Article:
In today’s podcast, we talk about some theories. We talk about things which may be true, or may not be true. We use words like “perhaps” and “maybe” and “it could be that..”. See how many examples you can find.
We English have not lived in England for long. Our ancestors, the Saxons, came to England from northern Germany in the fifth century. They spoke a language which we call Anglo-Saxon or Old English. Over the centuries, Anglo-Saxon changed to become modern English.
Before the Saxon invasions, people called the Celts lived here. The modern Welsh language is descended from the languages of these Celtic people. But the Celts had not lived in Britain for long, either. There were people here before the Celts came. These people had no written language, so they left us no manuscripts or inscriptions to tell us about them. However, they left us plenty of archaeological evidence – burial places, pottery, tools and so on. And they left us a remarkable and mysterious monument called Stonehenge.
If you drive by car south-west out of London, along a road with the romantic name A303, you will reach Stonehenge after about an hour and a half. You will see a circle of great stones, with other stones placed carefully on top of them. There are other, smaller stones – called “bluestones”. Around Stonehenge, there are other ancient places – burial places, for instance, and ancient paths.
The archaeologists tell us that Stonehenge was not all built at one time. The oldest parts of Stonehenge are about 5,000 years old. The “bluestones” came about 1000 years later, and the great circle of stones a few hundred years after that. The great stones probably came from a place about 40km away. They each weigh about 25 tonnes. Experts say that perhaps 500 men pulled each stone, while 100 more placed logs on the ground for the stone to roll over. The “bluestones” are even more remarkable – they are much smaller, about 4 tonnes each, but they come from Preseli in south Wales, a distance of nearly 400 km. How did they get to Stonehenge? Maybe people carried them on small boats, over the sea and along rivers.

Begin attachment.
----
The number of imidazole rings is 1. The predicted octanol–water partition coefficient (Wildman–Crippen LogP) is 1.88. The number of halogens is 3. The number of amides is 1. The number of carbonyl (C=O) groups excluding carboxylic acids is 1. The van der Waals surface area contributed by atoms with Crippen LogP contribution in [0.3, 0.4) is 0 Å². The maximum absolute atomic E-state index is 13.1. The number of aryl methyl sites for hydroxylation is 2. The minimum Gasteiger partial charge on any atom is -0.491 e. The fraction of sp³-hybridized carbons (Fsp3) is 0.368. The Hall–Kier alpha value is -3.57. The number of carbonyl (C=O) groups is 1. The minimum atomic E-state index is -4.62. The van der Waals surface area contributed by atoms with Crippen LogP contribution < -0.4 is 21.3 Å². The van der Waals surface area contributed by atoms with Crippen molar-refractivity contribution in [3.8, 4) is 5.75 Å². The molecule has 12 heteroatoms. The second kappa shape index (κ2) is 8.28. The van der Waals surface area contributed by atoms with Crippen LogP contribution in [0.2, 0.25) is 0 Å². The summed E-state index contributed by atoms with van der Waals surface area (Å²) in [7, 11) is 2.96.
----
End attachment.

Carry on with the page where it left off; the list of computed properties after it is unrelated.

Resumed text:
The big question is “Why?” Why did these people, four or five thousand years ago, build Stonehenge, and what did they use it for? Here are some of the theories:
- Perhaps Stonehenge was a religious temple. Perhaps priests sacrificed animals or even human beings here.
- Maybe Stonehenge was a centre of political power, a place built by a great and powerful king.
- Possibly, it was a place to celebrate the dead, a place to send them on their way to the next world.
- Or it could have been a place where sick or injured people came to be cured, like Lourdes in France is today.
- Or Stonehenge might have been a place to watch the movement of the sun, moon and stars, and to forecast important events like eclipses.
- Or, conceivably, it was all of these things, or it had different purposes at different times.
Today, Stonehenge is an important tourist site, and a place for people who like to believe in magic. At the summer solstice (that is June 21st, the longest day of the year) people go to Stonehenge to watch the sun rise. This year, about 30,000 people were there. And, because this is England, it rained.
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